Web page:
On either side of the double 2x10x20 there is electrical and plumbing that go up through the floor (crawlspace) into the partition wall. So a full length sister is not possible. I could sister short sections of 2x10 to bridge around the electrical and plumbing, then install a full length 2x10 next to the short sections. Would that work?
I strongly advise against it. If there is failure in the utility lines, where those lines are tightly sandwiched in between the two joists, you'll have a hell of a time getting to it. Also, you're sure none of those utilities require more than 1.5"? All it takes is one 2" DWV line to render the idea undoable.

Also, why not just forget about sistering and run a full length joist on each side of the rotting one, unattached? You could leave as much distance as you want between the new and rotting joist, as long as the two new joists are spaced no more than 16"/24" OC (whatever your current span is). That would be a suitable fix, structurally speaking. If there's a point load above the rotting joist (e.g., a very heavy piece of furniture), cut the rotting joist out and install blocking as necessary.

Quote:
Originally Posted by Earnie View Post
To another question. When constructing a floor joist system over a partition wall, must the joist/s be directly under the wall above? I'm trying to understand how this is done in new construction when plumbing and electrical go into the wall. Double 2x10 is 3" wide. 2x4 framed wall is 3-1/2" wide. If the wall must go directly over the joists, how do you get the plumbing and electrical up into the wall?
You've confused me here. Your first sentence says "joists over wall", then ends with "joists under wall". Then you refer to a (2)2x10 as a joist. Care to clarify?
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Old 11-07-2013, 03:41 PM   #9
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Floor Joist Dry Rot Repair


Ok, you caught my mistake. I meant the joists are under the 2x6 partition wall in the crawlspace.

I see your point Cortell about installing new 2x10 joists to either side of the damaged ones leaving a space (not to exceed current on-center spacing) for electrical and plumbing.

I'll post an update with a picture of the area with plumbing.
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Old 11-07-2013, 04:05 PM   #10
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Floor Joist Dry Rot Repair


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Ok, you caught my mistake. I meant the joists are under the 2x6 partition wall in the crawlspace.
OK. So I believe you're asking the following: if you have a non-load bearing wall running parallel to the joists underneath it, does the wall have to rest squarely on a joist? The answer to that is no, but the joist bay below the wall needs blocking. If for no other reason, you can't just fasten the wall's bottom plate to the subfloor.
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Old 11-07-2013, 04:26 PM   #11
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Floor Joist Dry Rot Repair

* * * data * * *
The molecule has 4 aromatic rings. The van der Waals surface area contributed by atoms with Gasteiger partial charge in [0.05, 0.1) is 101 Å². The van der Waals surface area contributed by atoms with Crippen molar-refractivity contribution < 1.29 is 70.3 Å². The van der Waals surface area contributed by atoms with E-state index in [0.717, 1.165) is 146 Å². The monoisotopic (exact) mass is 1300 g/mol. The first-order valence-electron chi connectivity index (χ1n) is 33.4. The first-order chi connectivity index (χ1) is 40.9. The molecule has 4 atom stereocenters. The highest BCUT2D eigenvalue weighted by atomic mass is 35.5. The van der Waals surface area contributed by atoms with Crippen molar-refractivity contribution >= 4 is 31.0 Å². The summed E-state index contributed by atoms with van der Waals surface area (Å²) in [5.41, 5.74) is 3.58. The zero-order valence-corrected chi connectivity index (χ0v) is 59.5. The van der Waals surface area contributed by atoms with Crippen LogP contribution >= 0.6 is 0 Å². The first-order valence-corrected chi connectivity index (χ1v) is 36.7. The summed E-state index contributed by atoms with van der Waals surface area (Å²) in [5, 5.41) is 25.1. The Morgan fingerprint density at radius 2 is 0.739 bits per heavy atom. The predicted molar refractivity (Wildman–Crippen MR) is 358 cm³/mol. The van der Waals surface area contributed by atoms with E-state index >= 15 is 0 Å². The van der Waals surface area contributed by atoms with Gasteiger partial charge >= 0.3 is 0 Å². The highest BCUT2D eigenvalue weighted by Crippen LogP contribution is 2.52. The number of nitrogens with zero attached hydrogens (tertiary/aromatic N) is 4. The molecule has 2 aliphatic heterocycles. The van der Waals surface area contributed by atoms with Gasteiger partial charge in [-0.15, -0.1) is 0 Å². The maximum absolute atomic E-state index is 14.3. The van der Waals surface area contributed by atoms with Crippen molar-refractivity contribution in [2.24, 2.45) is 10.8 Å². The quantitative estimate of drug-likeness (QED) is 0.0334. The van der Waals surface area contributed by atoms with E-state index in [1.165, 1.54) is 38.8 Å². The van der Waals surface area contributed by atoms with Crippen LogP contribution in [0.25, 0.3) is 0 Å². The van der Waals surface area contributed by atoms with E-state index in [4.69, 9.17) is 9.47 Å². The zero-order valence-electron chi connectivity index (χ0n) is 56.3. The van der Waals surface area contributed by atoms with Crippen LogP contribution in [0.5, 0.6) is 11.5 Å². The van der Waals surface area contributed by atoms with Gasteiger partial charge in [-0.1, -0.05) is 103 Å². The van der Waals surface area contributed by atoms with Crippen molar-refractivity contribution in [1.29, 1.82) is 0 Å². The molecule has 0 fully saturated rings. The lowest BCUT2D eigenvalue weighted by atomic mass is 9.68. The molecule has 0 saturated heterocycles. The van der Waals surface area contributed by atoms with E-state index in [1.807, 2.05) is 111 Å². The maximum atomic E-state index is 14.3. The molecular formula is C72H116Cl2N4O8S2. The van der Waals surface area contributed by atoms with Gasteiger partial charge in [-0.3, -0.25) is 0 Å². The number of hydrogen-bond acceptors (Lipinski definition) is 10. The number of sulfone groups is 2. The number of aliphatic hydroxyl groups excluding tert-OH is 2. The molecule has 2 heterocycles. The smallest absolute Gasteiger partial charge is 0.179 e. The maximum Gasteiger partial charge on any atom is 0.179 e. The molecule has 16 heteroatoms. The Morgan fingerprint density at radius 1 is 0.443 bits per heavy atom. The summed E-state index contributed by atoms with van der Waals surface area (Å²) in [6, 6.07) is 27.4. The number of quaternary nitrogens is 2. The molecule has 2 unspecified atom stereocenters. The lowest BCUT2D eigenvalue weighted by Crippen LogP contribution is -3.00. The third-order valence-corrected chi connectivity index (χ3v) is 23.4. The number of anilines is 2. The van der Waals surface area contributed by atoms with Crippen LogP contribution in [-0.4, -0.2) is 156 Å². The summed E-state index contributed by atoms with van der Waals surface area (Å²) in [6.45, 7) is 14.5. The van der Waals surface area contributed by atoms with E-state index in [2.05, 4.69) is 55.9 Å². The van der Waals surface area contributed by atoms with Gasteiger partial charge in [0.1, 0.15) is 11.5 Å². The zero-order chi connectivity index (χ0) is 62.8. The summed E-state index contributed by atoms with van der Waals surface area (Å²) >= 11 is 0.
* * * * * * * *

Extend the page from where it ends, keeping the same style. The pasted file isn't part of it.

I have no idea why there are two sets of the same pictures. As you can see, its very busy with wiring and pipes. In the picture with the dehumidifier, you can see a small section of wood damage below the heavy gauge wire.
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Floor Joist Dry Rot Repair-002.jpg   Floor Joist Dry Rot Repair-005.jpg  

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Old 11-08-2013, 09:48 PM   #12
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Floor Joist Dry Rot Repair


A moderator should be able to delete one picture for you. The rot appears to be a very small area and in the 1/3 span close to bearing, not in the middle 1/3 span where I would be more concerned. The other fact is that it is a double joist under a running- non-bearing wall rather than a single joist. There should be plenty of support as pictured, as a bearing wall above requires the double joist arrangement with exception/substitution of a 2x spacer installed every 4' along the whole span for utility pipes, etc. passage, as cortell said; bottom of diagram; http://publicecodes.cyberregs.com/ic...9_5_par011.htm

The rot may be from a leak in your 2" drain line (pictured with clean-out) that runs along the joist between both before exiting. Was there signs of water on the plastic ground cover?

Your insulation is a mess, hardly helping restrict heat loss from above, vapor retarder paper should face living space in heating climate; http://www.energyvanguard.com/blog-b...tion-in-Floors

http://www.advancedinsulationinc.com...Insulation.pdf

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Old 11-10-2013, 04:38 PM   #13
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Floor Joist Dry Rot Repair


Actually, the area with the most damage is on the other end of the 15' double joist several feet from any water drain or supply. I mentioned earlier after removing the insulation no water staining was visible on the sub-floor.

I suspect the boards were already compromised when installed and the high humidity in the crawlspace promoted further damage.

All of the insulation batts are being removed during the repair. Will be re-installed correctly.
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Old 11-10-2013, 09:35 PM   #14
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Unless you push a screwdriver or awl through the top/bottom 2", I wouldn't lose sleep over it. You need that material in a joist for strength. Just so it's not an insect.... keep an eye on it with occasional visits down there, o-boy! Lol, I get under my house every few years..... too soon.

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Old 11-11-2013, 02:19 PM   #15
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Floor Joist Dry Rot Repair


Thanks Gary. After many hours under there, I've learned to accept my "basement for trolls".